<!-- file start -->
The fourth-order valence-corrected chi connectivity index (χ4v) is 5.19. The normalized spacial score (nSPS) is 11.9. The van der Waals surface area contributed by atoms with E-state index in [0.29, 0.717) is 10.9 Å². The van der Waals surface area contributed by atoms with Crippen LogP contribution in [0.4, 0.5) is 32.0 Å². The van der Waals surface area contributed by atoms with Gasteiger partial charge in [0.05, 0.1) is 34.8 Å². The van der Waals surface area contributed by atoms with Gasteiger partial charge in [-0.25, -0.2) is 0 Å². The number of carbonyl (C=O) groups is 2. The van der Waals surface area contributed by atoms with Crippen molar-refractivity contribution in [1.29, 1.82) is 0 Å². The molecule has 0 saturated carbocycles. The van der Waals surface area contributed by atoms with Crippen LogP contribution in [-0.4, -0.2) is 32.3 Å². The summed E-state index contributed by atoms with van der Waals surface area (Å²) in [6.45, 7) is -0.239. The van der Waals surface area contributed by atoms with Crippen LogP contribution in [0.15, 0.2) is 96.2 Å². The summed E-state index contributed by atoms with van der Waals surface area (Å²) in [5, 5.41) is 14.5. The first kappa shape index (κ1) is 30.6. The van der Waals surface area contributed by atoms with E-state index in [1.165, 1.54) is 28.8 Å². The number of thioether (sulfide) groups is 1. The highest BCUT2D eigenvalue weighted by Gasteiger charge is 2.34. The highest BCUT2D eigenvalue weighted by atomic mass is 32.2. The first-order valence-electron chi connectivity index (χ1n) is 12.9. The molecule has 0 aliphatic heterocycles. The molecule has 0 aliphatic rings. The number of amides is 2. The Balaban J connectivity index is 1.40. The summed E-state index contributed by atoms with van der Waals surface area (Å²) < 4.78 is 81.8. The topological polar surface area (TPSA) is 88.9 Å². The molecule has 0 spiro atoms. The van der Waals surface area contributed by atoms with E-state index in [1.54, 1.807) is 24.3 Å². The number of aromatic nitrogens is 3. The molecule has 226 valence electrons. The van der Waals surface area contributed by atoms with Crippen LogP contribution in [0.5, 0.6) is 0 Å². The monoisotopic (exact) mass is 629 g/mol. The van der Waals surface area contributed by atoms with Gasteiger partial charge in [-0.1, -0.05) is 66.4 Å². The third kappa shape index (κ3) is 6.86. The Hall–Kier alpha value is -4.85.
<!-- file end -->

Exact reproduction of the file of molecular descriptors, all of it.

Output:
The fourth-order valence-corrected chi connectivity index (χ4v) is 5.19. The normalized spacial score (nSPS) is 11.9. The van der Waals surface area contributed by atoms with E-state index in [0.29, 0.717) is 10.9 Å². The van der Waals surface area contributed by atoms with Crippen LogP contribution in [0.4, 0.5) is 32.0 Å². The van der Waals surface area contributed by atoms with Gasteiger partial charge in [0.05, 0.1) is 34.8 Å². The van der Waals surface area contributed by atoms with Gasteiger partial charge in [-0.25, -0.2) is 0 Å². The number of carbonyl (C=O) groups is 2. The van der Waals surface area contributed by atoms with Crippen molar-refractivity contribution in [1.29, 1.82) is 0 Å². The molecule has 0 saturated carbocycles. The van der Waals surface area contributed by atoms with Crippen LogP contribution in [-0.4, -0.2) is 32.3 Å². The summed E-state index contributed by atoms with van der Waals surface area (Å²) in [6.45, 7) is -0.239. The van der Waals surface area contributed by atoms with Crippen LogP contribution in [0.15, 0.2) is 96.2 Å². The summed E-state index contributed by atoms with van der Waals surface area (Å²) in [5, 5.41) is 14.5. The first kappa shape index (κ1) is 30.6. The van der Waals surface area contributed by atoms with E-state index in [1.165, 1.54) is 28.8 Å². The number of thioether (sulfide) groups is 1. The highest BCUT2D eigenvalue weighted by Gasteiger charge is 2.34. The highest BCUT2D eigenvalue weighted by atomic mass is 32.2. The first-order valence-electron chi connectivity index (χ1n) is 12.9. The molecule has 0 aliphatic heterocycles. The molecule has 0 aliphatic rings. The number of amides is 2. The Balaban J connectivity index is 1.40. The summed E-state index contributed by atoms with van der Waals surface area (Å²) < 4.78 is 81.8. The topological polar surface area (TPSA) is 88.9 Å². The molecule has 0 spiro atoms. The van der Waals surface area contributed by atoms with E-state index in [1.54, 1.807) is 24.3 Å². The number of aromatic nitrogens is 3. The molecule has 226 valence electrons. The van der Waals surface area contributed by atoms with Crippen LogP contribution in [0.5, 0.6) is 0 Å². The monoisotopic (exact) mass is 629 g/mol. The van der Waals surface area contributed by atoms with Gasteiger partial charge in [-0.1, -0.05) is 66.4 Å². The third kappa shape index (κ3) is 6.86. The Hall–Kier alpha value is -4.85.